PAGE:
Cure


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Cure

To make good a default.

Cure

1. To correct an error.

2. To make a payment, either in full or in part, on a liability that is in default.
References in classic literature ?
Sire," said he, "I know that no physician has been able to cure your majesty, but if you will follow my instructions, I will promise to cure you without any medicines or outward application.
Wherever you find a king who can't cure the king's-evil you can be sure that the most valuable superstition that supports his throne -- the subject's belief in the divine appointment of his sovereign -- has passed away.
When I die I'll let you have my head to cure, if, first, you take me to look upon the Red One.
For the body, as I conceive, is not the instrument with which they cure the body; in that case we could not allow them ever to be or to have been sickly; but they cure the body with the mind, and the mind which has become and is sick can cure nothing.
What's wanted to prevent her taking her child to the hen-roost to cure it of screaming fits is just.
Seeing this, Don Quixote raised his eyes to heaven, and fixing his thoughts, apparently, upon his lady Dulcinea, exclaimed, "Aid me, lady mine, in this the first encounter that presents itself to this breast which thou holdest in subjection; let not thy favour and protection fail me in this first jeopardy;" and, with these words and others to the same purpose, dropping his buckler he lifted his lance with both hands and with it smote such a blow on the carrier's head that he stretched him on the ground, so stunned that had he followed it up with a second there would have been no need of a surgeon to cure him.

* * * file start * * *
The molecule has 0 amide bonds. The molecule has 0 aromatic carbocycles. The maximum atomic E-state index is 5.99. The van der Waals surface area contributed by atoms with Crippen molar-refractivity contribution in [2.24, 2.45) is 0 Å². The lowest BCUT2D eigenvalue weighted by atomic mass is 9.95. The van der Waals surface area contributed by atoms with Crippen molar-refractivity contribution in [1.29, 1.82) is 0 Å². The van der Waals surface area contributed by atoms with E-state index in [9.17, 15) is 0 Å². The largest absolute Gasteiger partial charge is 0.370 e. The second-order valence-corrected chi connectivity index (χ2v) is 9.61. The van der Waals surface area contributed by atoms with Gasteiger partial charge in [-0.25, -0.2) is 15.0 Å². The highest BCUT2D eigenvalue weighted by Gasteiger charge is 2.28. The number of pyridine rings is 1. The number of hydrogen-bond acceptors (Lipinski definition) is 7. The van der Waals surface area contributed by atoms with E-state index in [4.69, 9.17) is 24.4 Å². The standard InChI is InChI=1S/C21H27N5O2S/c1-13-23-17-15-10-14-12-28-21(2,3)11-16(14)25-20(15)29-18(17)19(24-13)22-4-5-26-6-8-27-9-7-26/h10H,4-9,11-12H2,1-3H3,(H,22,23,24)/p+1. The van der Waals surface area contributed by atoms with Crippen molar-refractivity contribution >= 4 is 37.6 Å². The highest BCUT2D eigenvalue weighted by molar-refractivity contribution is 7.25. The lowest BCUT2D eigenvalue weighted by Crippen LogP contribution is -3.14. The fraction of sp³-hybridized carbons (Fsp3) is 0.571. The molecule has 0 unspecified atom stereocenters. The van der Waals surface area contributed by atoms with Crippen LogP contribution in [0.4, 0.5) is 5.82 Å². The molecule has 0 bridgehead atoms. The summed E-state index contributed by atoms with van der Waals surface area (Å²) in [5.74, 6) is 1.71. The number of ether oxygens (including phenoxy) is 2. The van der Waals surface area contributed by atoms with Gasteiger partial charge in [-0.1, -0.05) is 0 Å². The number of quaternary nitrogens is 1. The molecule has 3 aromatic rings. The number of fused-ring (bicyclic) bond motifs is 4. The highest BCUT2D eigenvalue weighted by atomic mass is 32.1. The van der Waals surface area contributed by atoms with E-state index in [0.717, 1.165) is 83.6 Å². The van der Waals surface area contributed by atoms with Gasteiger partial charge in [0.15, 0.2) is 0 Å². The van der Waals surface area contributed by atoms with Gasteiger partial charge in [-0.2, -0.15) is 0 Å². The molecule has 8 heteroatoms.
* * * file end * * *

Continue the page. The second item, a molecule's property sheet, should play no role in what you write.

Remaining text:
From this view of the subject it may be concluded that a pure democracy, by which I mean a society consisting of a small number of citizens, who assemble and administer the government in person, can admit of no cure for the mischiefs of faction.
I sent last evening for the cure of the nearest French village, who spent an hour with him.
Physicians are, some of them, so pleasing and conformable to the humor of the patient, as they press not the true cure of the disease; and some other are so regular, in proceeding according to art for the disease, as they respect not sufficiently the condition of the patient.
And for fear that the idea may still lurk in some minds that my preceding years of drinking were the cause of my disabilities, I here point out that my Japanese cabin boy, Nakata, still with me, was rotten with fever, as was Charmian, who in addition was in the slough of a tropical neurasthenia that required several years of temperate climates to cure, and that neither she nor Nakata drank or ever had drunk.
That is the way with you political writers, Ladislaw--crying up a measure as if it were a universal cure, and crying up men who are a part of the very disease that wants curing.
Ever since I came to Green Gables I've been making mistakes, and each mistake has helped to cure me of some great shortcoming.